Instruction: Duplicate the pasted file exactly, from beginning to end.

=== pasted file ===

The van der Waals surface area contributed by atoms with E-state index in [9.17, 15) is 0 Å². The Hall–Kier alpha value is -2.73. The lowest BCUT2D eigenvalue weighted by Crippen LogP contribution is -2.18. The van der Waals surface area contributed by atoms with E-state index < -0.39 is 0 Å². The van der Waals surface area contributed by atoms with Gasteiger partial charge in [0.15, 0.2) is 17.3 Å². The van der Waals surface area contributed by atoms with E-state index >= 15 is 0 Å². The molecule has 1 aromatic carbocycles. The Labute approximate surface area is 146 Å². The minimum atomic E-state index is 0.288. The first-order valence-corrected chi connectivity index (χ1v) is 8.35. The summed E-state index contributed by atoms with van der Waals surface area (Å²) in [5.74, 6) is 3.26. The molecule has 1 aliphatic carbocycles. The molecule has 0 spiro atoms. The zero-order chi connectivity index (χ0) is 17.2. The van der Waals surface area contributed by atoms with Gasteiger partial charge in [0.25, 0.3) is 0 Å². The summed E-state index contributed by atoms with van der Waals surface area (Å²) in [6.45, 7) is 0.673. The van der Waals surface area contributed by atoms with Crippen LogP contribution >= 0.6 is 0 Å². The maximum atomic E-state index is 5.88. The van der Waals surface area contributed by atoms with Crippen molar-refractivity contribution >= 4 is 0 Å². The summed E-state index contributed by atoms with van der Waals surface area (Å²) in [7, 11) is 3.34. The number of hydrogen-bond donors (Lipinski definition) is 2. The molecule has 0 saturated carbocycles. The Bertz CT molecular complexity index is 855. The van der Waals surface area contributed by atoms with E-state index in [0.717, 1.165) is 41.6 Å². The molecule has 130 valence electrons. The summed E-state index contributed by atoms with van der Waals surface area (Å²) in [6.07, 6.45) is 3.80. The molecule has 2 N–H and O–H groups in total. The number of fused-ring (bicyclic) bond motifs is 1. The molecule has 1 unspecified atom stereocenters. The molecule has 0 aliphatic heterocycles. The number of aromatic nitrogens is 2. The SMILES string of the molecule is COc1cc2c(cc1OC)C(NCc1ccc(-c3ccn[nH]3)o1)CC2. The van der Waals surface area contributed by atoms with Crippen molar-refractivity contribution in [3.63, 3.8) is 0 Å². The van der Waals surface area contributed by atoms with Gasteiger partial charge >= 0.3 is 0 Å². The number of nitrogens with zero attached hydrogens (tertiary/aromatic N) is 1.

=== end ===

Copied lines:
The van der Waals surface area contributed by atoms with E-state index in [9.17, 15) is 0 Å². The Hall–Kier alpha value is -2.73. The lowest BCUT2D eigenvalue weighted by Crippen LogP contribution is -2.18. The van der Waals surface area contributed by atoms with E-state index < -0.39 is 0 Å². The van der Waals surface area contributed by atoms with Gasteiger partial charge in [0.15, 0.2) is 17.3 Å². The van der Waals surface area contributed by atoms with E-state index >= 15 is 0 Å². The molecule has 1 aromatic carbocycles. The Labute approximate surface area is 146 Å². The minimum atomic E-state index is 0.288. The first-order valence-corrected chi connectivity index (χ1v) is 8.35. The summed E-state index contributed by atoms with van der Waals surface area (Å²) in [5.74, 6) is 3.26. The molecule has 1 aliphatic carbocycles. The molecule has 0 spiro atoms. The zero-order chi connectivity index (χ0) is 17.2. The van der Waals surface area contributed by atoms with Gasteiger partial charge in [0.25, 0.3) is 0 Å². The summed E-state index contributed by atoms with van der Waals surface area (Å²) in [6.45, 7) is 0.673. The van der Waals surface area contributed by atoms with Crippen LogP contribution >= 0.6 is 0 Å². The maximum atomic E-state index is 5.88. The van der Waals surface area contributed by atoms with Crippen molar-refractivity contribution >= 4 is 0 Å². The summed E-state index contributed by atoms with van der Waals surface area (Å²) in [7, 11) is 3.34. The number of hydrogen-bond donors (Lipinski definition) is 2. The molecule has 0 saturated carbocycles. The Bertz CT molecular complexity index is 855. The van der Waals surface area contributed by atoms with E-state index in [0.717, 1.165) is 41.6 Å². The molecule has 130 valence electrons. The summed E-state index contributed by atoms with van der Waals surface area (Å²) in [6.07, 6.45) is 3.80. The molecule has 2 N–H and O–H groups in total. The number of fused-ring (bicyclic) bond motifs is 1. The molecule has 1 unspecified atom stereocenters. The molecule has 0 aliphatic heterocycles. The number of aromatic nitrogens is 2. The SMILES string of the molecule is COc1cc2c(cc1OC)C(NCc1ccc(-c3ccn[nH]3)o1)CC2. The van der Waals surface area contributed by atoms with Crippen molar-refractivity contribution in [3.63, 3.8) is 0 Å². The van der Waals surface area contributed by atoms with Gasteiger partial charge >= 0.3 is 0 Å². The number of nitrogens with zero attached hydrogens (tertiary/aromatic N) is 1.